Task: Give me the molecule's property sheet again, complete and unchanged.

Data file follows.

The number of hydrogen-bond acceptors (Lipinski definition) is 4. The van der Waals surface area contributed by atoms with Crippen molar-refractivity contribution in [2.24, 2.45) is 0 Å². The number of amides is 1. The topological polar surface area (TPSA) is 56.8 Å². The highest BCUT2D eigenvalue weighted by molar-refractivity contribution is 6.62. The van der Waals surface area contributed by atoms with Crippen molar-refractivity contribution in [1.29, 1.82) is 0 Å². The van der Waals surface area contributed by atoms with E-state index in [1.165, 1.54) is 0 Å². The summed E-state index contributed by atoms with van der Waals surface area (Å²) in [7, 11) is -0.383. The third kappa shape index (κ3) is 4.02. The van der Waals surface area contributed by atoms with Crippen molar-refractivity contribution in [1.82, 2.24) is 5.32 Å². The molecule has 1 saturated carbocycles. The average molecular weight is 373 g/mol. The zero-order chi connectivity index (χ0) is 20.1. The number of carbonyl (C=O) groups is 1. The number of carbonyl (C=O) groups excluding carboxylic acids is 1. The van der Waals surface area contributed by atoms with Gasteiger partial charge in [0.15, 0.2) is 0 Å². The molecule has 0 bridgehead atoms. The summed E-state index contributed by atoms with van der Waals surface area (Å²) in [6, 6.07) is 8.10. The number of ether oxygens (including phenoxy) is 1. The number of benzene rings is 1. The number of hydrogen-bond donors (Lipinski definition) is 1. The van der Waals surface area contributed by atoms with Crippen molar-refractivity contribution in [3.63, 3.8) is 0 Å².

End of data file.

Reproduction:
The number of hydrogen-bond acceptors (Lipinski definition) is 4. The van der Waals surface area contributed by atoms with Crippen molar-refractivity contribution in [2.24, 2.45) is 0 Å². The number of amides is 1. The topological polar surface area (TPSA) is 56.8 Å². The highest BCUT2D eigenvalue weighted by molar-refractivity contribution is 6.62. The van der Waals surface area contributed by atoms with Crippen molar-refractivity contribution in [1.29, 1.82) is 0 Å². The van der Waals surface area contributed by atoms with E-state index in [1.165, 1.54) is 0 Å². The summed E-state index contributed by atoms with van der Waals surface area (Å²) in [7, 11) is -0.383. The third kappa shape index (κ3) is 4.02. The van der Waals surface area contributed by atoms with Crippen molar-refractivity contribution in [1.82, 2.24) is 5.32 Å². The molecule has 1 saturated carbocycles. The average molecular weight is 373 g/mol. The zero-order chi connectivity index (χ0) is 20.1. The number of carbonyl (C=O) groups is 1. The number of carbonyl (C=O) groups excluding carboxylic acids is 1. The van der Waals surface area contributed by atoms with Gasteiger partial charge in [0.15, 0.2) is 0 Å². The molecule has 0 bridgehead atoms. The summed E-state index contributed by atoms with van der Waals surface area (Å²) in [6, 6.07) is 8.10. The number of ether oxygens (including phenoxy) is 1. The number of benzene rings is 1. The number of hydrogen-bond donors (Lipinski definition) is 1. The van der Waals surface area contributed by atoms with Crippen molar-refractivity contribution in [3.63, 3.8) is 0 Å².